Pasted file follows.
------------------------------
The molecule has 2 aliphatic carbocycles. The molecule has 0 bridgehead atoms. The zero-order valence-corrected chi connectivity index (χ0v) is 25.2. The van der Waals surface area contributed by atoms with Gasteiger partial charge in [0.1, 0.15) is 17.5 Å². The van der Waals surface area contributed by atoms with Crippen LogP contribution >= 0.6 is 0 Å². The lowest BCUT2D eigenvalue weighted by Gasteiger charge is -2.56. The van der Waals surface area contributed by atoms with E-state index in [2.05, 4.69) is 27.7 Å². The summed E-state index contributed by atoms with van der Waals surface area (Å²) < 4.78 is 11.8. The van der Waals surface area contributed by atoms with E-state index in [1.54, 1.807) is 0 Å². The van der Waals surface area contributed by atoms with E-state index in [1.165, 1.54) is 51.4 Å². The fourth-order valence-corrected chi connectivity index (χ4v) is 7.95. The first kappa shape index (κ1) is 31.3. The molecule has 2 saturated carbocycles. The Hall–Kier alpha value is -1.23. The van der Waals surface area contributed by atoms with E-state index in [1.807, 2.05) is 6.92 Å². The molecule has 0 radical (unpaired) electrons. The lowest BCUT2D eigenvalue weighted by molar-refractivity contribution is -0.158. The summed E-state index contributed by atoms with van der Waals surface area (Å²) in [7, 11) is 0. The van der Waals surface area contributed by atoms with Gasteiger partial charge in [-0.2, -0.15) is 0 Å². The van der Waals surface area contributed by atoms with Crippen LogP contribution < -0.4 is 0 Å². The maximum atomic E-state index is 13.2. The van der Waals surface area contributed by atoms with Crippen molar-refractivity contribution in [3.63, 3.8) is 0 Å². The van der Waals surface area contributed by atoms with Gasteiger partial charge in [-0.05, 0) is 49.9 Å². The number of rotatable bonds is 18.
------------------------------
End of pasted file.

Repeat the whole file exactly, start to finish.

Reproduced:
The molecule has 2 aliphatic carbocycles. The molecule has 0 bridgehead atoms. The zero-order valence-corrected chi connectivity index (χ0v) is 25.2. The van der Waals surface area contributed by atoms with Gasteiger partial charge in [0.1, 0.15) is 17.5 Å². The van der Waals surface area contributed by atoms with Crippen LogP contribution >= 0.6 is 0 Å². The lowest BCUT2D eigenvalue weighted by Gasteiger charge is -2.56. The van der Waals surface area contributed by atoms with E-state index in [2.05, 4.69) is 27.7 Å². The summed E-state index contributed by atoms with van der Waals surface area (Å²) < 4.78 is 11.8. The van der Waals surface area contributed by atoms with E-state index in [1.54, 1.807) is 0 Å². The van der Waals surface area contributed by atoms with E-state index in [1.165, 1.54) is 51.4 Å². The fourth-order valence-corrected chi connectivity index (χ4v) is 7.95. The first kappa shape index (κ1) is 31.3. The molecule has 2 saturated carbocycles. The Hall–Kier alpha value is -1.23. The van der Waals surface area contributed by atoms with E-state index in [1.807, 2.05) is 6.92 Å². The molecule has 0 radical (unpaired) electrons. The lowest BCUT2D eigenvalue weighted by molar-refractivity contribution is -0.158. The summed E-state index contributed by atoms with van der Waals surface area (Å²) in [7, 11) is 0. The van der Waals surface area contributed by atoms with Gasteiger partial charge in [-0.2, -0.15) is 0 Å². The van der Waals surface area contributed by atoms with Crippen LogP contribution < -0.4 is 0 Å². The maximum atomic E-state index is 13.2. The van der Waals surface area contributed by atoms with Crippen molar-refractivity contribution in [3.63, 3.8) is 0 Å². The van der Waals surface area contributed by atoms with Gasteiger partial charge in [-0.05, 0) is 49.9 Å². The number of rotatable bonds is 18.